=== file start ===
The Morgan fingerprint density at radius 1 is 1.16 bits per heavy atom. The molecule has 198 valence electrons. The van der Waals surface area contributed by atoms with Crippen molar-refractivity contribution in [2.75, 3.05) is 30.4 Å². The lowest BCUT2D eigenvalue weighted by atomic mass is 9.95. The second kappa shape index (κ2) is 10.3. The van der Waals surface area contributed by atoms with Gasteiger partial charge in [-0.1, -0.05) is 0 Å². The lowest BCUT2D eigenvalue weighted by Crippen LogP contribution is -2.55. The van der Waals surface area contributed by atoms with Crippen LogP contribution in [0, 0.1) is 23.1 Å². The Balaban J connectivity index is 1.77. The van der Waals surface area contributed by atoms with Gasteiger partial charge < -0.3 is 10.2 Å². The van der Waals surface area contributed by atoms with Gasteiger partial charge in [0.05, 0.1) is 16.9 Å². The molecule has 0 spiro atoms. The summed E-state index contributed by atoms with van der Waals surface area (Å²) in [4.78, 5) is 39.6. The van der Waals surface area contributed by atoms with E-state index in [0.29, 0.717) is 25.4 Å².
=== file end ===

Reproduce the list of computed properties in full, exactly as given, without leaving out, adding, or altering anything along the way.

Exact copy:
The Morgan fingerprint density at radius 1 is 1.16 bits per heavy atom. The molecule has 198 valence electrons. The van der Waals surface area contributed by atoms with Crippen molar-refractivity contribution in [2.75, 3.05) is 30.4 Å². The lowest BCUT2D eigenvalue weighted by atomic mass is 9.95. The second kappa shape index (κ2) is 10.3. The van der Waals surface area contributed by atoms with Gasteiger partial charge in [-0.1, -0.05) is 0 Å². The lowest BCUT2D eigenvalue weighted by Crippen LogP contribution is -2.55. The van der Waals surface area contributed by atoms with Crippen LogP contribution in [0, 0.1) is 23.1 Å². The Balaban J connectivity index is 1.77. The van der Waals surface area contributed by atoms with Gasteiger partial charge < -0.3 is 10.2 Å². The van der Waals surface area contributed by atoms with Gasteiger partial charge in [0.05, 0.1) is 16.9 Å². The molecule has 0 spiro atoms. The summed E-state index contributed by atoms with van der Waals surface area (Å²) in [4.78, 5) is 39.6. The van der Waals surface area contributed by atoms with E-state index in [0.29, 0.717) is 25.4 Å².